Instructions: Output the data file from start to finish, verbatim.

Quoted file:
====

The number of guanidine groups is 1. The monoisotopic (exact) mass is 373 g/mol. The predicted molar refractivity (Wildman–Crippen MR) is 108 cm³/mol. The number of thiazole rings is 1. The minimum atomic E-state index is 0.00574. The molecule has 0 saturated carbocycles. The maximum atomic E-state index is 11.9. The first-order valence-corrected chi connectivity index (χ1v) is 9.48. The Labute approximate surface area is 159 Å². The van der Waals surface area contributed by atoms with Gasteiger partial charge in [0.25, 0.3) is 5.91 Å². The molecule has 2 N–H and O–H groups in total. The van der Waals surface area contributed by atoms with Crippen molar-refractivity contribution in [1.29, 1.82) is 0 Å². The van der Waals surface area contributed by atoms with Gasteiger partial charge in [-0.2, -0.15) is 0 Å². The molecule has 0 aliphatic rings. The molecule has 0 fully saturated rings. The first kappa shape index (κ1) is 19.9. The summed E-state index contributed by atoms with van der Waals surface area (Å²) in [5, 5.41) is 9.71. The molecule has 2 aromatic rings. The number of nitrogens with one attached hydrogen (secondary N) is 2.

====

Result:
The number of guanidine groups is 1. The monoisotopic (exact) mass is 373 g/mol. The predicted molar refractivity (Wildman–Crippen MR) is 108 cm³/mol. The number of thiazole rings is 1. The minimum atomic E-state index is 0.00574. The molecule has 0 saturated carbocycles. The maximum atomic E-state index is 11.9. The first-order valence-corrected chi connectivity index (χ1v) is 9.48. The Labute approximate surface area is 159 Å². The van der Waals surface area contributed by atoms with Gasteiger partial charge in [0.25, 0.3) is 5.91 Å². The molecule has 2 N–H and O–H groups in total. The van der Waals surface area contributed by atoms with Crippen molar-refractivity contribution in [1.29, 1.82) is 0 Å². The van der Waals surface area contributed by atoms with Gasteiger partial charge in [-0.2, -0.15) is 0 Å². The molecule has 0 aliphatic rings. The molecule has 0 fully saturated rings. The first kappa shape index (κ1) is 19.9. The summed E-state index contributed by atoms with van der Waals surface area (Å²) in [5, 5.41) is 9.71. The molecule has 2 aromatic rings. The number of nitrogens with one attached hydrogen (secondary N) is 2.